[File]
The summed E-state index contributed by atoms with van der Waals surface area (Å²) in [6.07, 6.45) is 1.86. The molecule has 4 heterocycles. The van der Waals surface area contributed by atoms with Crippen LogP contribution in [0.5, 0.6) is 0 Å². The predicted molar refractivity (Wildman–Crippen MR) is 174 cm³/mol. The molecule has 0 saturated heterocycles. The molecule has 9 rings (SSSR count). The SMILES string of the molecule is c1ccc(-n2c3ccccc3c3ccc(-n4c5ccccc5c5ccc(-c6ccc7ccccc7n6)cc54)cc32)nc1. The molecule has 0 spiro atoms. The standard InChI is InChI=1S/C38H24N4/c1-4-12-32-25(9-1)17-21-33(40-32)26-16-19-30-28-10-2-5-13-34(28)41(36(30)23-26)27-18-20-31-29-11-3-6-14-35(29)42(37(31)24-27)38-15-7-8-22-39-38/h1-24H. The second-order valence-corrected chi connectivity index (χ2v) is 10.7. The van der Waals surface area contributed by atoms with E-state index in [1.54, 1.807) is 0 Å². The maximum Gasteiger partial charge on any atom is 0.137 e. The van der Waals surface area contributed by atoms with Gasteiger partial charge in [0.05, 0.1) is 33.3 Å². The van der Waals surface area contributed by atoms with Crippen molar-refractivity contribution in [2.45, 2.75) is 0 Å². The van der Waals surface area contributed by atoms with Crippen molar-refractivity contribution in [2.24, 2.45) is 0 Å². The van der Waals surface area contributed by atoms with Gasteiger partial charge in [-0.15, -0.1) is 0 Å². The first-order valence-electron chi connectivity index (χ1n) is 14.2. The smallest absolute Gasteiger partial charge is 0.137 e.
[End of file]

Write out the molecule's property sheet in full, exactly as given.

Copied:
The summed E-state index contributed by atoms with van der Waals surface area (Å²) in [6.07, 6.45) is 1.86. The molecule has 4 heterocycles. The van der Waals surface area contributed by atoms with Crippen LogP contribution in [0.5, 0.6) is 0 Å². The predicted molar refractivity (Wildman–Crippen MR) is 174 cm³/mol. The molecule has 0 saturated heterocycles. The molecule has 9 rings (SSSR count). The SMILES string of the molecule is c1ccc(-n2c3ccccc3c3ccc(-n4c5ccccc5c5ccc(-c6ccc7ccccc7n6)cc54)cc32)nc1. The molecule has 0 spiro atoms. The standard InChI is InChI=1S/C38H24N4/c1-4-12-32-25(9-1)17-21-33(40-32)26-16-19-30-28-10-2-5-13-34(28)41(36(30)23-26)27-18-20-31-29-11-3-6-14-35(29)42(37(31)24-27)38-15-7-8-22-39-38/h1-24H. The second-order valence-corrected chi connectivity index (χ2v) is 10.7. The van der Waals surface area contributed by atoms with E-state index in [1.54, 1.807) is 0 Å². The maximum Gasteiger partial charge on any atom is 0.137 e. The van der Waals surface area contributed by atoms with Gasteiger partial charge in [0.05, 0.1) is 33.3 Å². The van der Waals surface area contributed by atoms with Crippen molar-refractivity contribution in [2.45, 2.75) is 0 Å². The van der Waals surface area contributed by atoms with Crippen molar-refractivity contribution in [2.24, 2.45) is 0 Å². The van der Waals surface area contributed by atoms with Gasteiger partial charge in [-0.15, -0.1) is 0 Å². The first-order valence-electron chi connectivity index (χ1n) is 14.2. The smallest absolute Gasteiger partial charge is 0.137 e.